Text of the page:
A Twitter short seller gloated on Friday after Elon Musk pumped the breaks on his $44 billion bid to buy out the social media site with a bizarre tweet that claimed negotiations were “on hold.”
Short-seller Hindenburg Research had written Monday that Musk “holds all the cards” in the deal and could threaten to walk away in order make the company’s board agree to a lower purchase price.
“Interesting,” a Musk responded at the time. “Don’t forget to look on the bright side of life sometimes!”
Then on Friday morning, Musk revealed that the deal was “temporarily on hold” due to concerns about “spam/fake accounts” — then insisted hours later that he was “still committed” to the buyout.
Hindenburg Research’s founder, Nate Anderson, coyly claimed victory on Friday after Musk’s waffling sent Twitter’s share price plummeting as much as a quarter early Friday before it partially recovered.
“I’m looking on the bright side of life this morning,” Anderson wrote.
Twitter shares were trading at $41.50 mid-day on Friday, which is 8% lower than the previous day and nearly 25% below Musk’s marijuana-themed buyout price of $54.20 a share — indicating Wall Street is skeptical the deal will go through under its current terms, if at all.
Hindenburg has a record of writing scathing take-downs of what it believes to be over-valued tech companies, including electric vehicles makers Nikola and Lordstown Motors, as well as controversial health insurer Clover Health.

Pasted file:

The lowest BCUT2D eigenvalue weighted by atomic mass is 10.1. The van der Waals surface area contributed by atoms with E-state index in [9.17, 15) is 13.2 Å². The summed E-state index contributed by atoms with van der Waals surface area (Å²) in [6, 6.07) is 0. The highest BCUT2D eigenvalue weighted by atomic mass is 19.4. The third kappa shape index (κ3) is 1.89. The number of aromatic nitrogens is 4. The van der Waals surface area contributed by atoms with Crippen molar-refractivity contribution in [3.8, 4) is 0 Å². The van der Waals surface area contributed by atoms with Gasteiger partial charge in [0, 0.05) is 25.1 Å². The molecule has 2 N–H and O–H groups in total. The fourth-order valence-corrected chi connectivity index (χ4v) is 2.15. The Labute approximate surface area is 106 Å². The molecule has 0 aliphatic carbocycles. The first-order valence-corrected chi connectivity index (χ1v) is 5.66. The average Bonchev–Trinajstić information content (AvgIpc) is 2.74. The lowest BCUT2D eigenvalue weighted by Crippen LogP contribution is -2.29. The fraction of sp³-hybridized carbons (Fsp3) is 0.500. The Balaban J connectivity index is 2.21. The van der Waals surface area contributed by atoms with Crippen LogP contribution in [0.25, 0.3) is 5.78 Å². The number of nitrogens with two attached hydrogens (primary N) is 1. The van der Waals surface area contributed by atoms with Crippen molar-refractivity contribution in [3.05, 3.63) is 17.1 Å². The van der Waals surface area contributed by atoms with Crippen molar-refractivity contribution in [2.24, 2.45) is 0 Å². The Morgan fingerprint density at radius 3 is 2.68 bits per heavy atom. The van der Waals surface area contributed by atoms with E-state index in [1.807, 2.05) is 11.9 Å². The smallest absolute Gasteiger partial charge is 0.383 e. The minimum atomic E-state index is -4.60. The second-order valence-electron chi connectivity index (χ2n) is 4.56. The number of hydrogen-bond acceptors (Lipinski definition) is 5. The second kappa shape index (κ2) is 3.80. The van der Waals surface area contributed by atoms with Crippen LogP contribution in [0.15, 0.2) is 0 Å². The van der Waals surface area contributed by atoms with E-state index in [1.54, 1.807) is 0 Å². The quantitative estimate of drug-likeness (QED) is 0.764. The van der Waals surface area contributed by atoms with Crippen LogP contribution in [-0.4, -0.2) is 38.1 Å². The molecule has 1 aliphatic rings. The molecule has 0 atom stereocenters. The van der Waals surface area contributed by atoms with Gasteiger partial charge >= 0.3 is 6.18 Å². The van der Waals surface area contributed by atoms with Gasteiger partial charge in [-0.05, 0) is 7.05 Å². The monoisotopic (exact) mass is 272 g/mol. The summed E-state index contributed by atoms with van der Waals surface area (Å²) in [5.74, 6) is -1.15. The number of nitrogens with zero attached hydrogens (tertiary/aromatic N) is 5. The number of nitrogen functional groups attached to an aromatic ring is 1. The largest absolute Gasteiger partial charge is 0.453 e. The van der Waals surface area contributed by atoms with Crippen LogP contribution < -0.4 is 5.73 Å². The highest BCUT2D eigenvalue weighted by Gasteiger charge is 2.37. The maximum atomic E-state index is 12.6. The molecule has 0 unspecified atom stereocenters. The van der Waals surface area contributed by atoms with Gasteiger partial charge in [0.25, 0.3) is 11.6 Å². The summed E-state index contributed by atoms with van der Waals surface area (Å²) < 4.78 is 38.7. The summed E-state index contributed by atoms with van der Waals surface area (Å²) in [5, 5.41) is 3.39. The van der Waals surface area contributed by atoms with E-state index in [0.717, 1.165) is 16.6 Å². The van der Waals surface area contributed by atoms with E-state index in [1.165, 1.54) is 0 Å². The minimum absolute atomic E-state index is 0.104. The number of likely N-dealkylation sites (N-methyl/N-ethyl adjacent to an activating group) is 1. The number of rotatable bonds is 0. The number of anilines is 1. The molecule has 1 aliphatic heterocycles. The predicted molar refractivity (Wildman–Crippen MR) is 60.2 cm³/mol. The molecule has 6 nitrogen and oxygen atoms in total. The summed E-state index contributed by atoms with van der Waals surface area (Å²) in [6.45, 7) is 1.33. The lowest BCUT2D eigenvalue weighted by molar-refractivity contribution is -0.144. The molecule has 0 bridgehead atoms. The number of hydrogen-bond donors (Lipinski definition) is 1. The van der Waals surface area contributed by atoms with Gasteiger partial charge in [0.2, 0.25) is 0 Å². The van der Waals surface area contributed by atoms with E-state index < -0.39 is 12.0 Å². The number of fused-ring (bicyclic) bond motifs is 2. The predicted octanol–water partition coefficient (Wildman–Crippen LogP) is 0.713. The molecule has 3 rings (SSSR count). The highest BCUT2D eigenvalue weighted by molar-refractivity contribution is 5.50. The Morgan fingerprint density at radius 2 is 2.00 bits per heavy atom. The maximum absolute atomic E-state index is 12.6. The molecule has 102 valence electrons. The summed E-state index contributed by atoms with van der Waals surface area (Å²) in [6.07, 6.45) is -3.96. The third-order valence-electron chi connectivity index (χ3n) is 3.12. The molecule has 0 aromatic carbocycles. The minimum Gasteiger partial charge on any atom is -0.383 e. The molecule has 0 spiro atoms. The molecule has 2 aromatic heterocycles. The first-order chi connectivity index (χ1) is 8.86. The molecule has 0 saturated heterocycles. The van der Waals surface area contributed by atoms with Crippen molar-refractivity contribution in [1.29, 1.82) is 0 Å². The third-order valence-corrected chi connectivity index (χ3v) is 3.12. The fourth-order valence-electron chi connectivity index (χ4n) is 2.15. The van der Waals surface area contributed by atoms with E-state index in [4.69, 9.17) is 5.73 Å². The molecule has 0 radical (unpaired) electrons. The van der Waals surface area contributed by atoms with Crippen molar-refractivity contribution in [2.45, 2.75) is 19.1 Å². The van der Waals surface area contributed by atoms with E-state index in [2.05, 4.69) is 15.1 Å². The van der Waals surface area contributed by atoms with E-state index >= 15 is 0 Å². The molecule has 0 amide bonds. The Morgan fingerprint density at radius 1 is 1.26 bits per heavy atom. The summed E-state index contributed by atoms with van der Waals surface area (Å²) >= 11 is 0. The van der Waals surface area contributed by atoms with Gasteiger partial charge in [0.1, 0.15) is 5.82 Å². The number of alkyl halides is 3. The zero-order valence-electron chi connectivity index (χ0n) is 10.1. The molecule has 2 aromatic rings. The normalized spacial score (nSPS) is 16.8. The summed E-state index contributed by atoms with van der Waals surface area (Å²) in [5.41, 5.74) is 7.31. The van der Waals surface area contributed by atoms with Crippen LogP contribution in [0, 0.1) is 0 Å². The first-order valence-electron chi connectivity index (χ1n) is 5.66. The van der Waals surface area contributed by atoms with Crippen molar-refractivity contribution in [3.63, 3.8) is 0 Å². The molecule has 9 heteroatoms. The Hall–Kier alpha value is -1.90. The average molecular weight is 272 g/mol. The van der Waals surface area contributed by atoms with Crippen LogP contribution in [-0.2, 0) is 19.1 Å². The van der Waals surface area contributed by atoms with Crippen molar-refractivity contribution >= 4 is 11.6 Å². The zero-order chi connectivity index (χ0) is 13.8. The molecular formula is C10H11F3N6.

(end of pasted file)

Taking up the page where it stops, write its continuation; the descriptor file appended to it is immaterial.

When Hindenburg released its initial report on Twitter this Monday, the investment group revealed it had taken a short position in the company, meaning that it likely profited from Friday’s plunge.
“If Elon Musk’s bid for Twitter disappeared tomorrow, Twitter’s equity would fall by 50% from current levels,” Hindenburg wrote Monday. “Consequently, we see a significant risk that the deal gets repriced lower.”
“We are supportive of Musk’s efforts to take Twitter private and see a significant chance the deal will close at a lower price,” Hindenburg added, arguing that the deal has seen a number of developments — including financing and board approval — which could have weakened the company’s position.
Hindenburg said Musk could walk away paying the $1 billion breakup fee and has leverage to renegotiate if he chooses to.
Wedbush Securities managing director Dan Ives said that Friday’s “Twitter circus show” means Wall Street investors believe Musk could be “negotiating for a lower deal price.”
Even ex-President Donald Trump appeared to echo Hindenburg’s position on Friday, writing, “There is no way Elon Musk is going to buy Twitter at such a ridiculous price.”
“If it weren’t for the ridiculous Billion Dollar breakup fee, Elon would have already been long gone,” Trump added in a post on his own Twitter alternative website, Truth Social.